- The “patient” has an incentive to overestimate the extent of his illness, since he can “get away” with certain things by claiming to be more sick than he is
- People around the patient have an incentive to underestimate the extent of illness. They think the person is claiming illness only to extract sympathy and get away with things that would be otherwise not permissible
- The second point here leads to internal conflict in the patient, as he can’t express himself fully (since others tend to underestimate). Feelings of self-doubt begin to creep in, and only make the problem worse
- There are no laboratory tests in order to detect most kinds of “mental illness”. Diagnosis is “clinical” (eg. if 8 out of following 10 check boxes are ticked, patient suffers from XYZ). This leads to errors in diagnosis
- The method of diagnosis also leads to a lot of people in believing that psychiatry is unscientific and some reduce it to quackery. So there is little the medical profession can do to help either the patient or people around him
- That diagnosis is subjective means patients have incentive to claim they’re under-diagnosed and people around are incentivized to say they’re over-diagnosed
- I don’t think the effect of a lot of medicines to cure mental illness have been studied very rigorously. There are various side effects (some cause you to sleep more, others cause you to sleep less, some cause impotence, others increase your mojo, and so on ), and these medicines are slow to act making it tough to figure out their efficacy.
- There is a sort of stigma associated with admitting to mental illness. Even if one were to “come out” to people close to him/her, those people might dissuade the patient from “coming out” to a larger section of people
- If you were to be brave and admit to mental illness, people are likely to regard you as a loser, and someone who gives up too soon. That’s the last thing you need! And again, the underestimate-overestimate bias kicks in.
- Some recent studies, though, show a positive correlation between mental illness and leadership and being able to see the big picture. So there is some hope, at least.
Back when I was in school (11th/12th) I think I was an awesome coder. I think I was especially good at what they called as “logic coding”, i.e. coming up with algos. I used to experiment quite a bit (as much was possible with TurboC) and had a lot of fun too. I remember doing graphics in TurboC, making a “pong” game, brick breaker, and a lot of other cool stuff. For our 12th standard project, Hareesh and I built this totally awesome cricket scoring program, which we unfortunately didn’t take forward (and went to college instead).
It was my love for coding that meant I fought with my parents (who wanted me to study Electrical) and decided to study Computer Science at IIT Madras. And then I lost it. Somewhere along the way. I didn’t enjoy coding any more. Soon, I began to hate coding. I would love coding when I would write the odd program in “pure” C, or when I would participate in contests such as BITWise. But I’d completely lost it.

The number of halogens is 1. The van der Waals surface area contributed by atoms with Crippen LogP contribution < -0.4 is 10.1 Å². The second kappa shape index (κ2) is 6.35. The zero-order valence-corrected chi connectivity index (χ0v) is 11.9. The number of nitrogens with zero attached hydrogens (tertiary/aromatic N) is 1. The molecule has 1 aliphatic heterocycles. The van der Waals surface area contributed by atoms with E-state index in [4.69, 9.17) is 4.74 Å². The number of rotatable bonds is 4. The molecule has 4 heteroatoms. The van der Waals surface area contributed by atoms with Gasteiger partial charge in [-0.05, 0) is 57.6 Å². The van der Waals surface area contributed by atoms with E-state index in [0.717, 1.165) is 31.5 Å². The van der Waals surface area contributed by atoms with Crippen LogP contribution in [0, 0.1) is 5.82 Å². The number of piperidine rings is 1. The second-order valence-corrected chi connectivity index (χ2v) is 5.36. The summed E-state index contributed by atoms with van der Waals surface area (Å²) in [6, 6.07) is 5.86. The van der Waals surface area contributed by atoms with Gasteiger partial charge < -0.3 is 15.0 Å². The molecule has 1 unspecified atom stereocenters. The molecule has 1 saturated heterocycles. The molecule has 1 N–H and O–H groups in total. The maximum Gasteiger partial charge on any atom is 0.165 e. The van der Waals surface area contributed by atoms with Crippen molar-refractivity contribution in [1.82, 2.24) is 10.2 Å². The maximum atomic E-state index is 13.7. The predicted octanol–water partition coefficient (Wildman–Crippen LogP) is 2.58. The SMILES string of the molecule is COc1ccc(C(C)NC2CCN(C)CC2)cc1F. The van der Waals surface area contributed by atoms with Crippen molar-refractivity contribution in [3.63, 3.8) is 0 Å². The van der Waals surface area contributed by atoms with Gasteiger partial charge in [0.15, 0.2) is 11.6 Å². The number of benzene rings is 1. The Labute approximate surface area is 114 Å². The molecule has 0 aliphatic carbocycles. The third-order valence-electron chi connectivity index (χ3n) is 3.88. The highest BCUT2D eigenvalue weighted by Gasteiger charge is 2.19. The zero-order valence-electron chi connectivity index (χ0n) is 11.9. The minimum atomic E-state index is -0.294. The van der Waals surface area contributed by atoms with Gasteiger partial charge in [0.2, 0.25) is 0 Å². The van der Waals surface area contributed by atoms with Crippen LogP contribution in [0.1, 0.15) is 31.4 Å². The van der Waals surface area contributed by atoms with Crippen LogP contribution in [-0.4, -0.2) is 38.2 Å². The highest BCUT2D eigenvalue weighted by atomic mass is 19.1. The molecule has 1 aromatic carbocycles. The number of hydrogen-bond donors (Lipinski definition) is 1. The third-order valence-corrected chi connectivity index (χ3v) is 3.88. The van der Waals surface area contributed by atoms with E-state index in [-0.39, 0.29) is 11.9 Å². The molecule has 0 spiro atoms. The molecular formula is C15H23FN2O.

So over the last six to seven years (after I graduated from IIT) there have been occasions when I have thought I’ve regained my coding mojo, only to lose it again very soon. I’m still very proud of that Excel+VBA model that I had written in the very first week of my third job. But a couple of months later, I was hating coding again. And so it was while debugging a complicated piece of code at work this morning that I realize why I have this love-hate relationship with coding.
It’s simple – basically I hate coding for others. I hate writing code that others will read or use. I don’t mind writing code that others would use as a black box, of course. But I think writing code that others will read or use puts too many constraints on the way you code. My instinct is always to stop doing something when I’m personally satisfied with it, and with code it seems like I’m satisfied sooner than others would be satisfied with my code.
At a fundamental level, I like coding and I think I’m pretty good at it, so it isn’t something I want to give up. But then the formal processes and endless testing involved with writing code for others really kills joy (as does GUI, and Java). Code saves a lot of time, and helps “studdize” what might be otherwise fighter work, so I like doing it.
In an ideal world, I would be writing code that I would alone be using, AND profiting from it (I never intend to sell code; I intend to sell the results of the said code, however; that would mean no one else would read/use my code per se, so I can write it the way I want). Hopefully I’ll get there, sometime.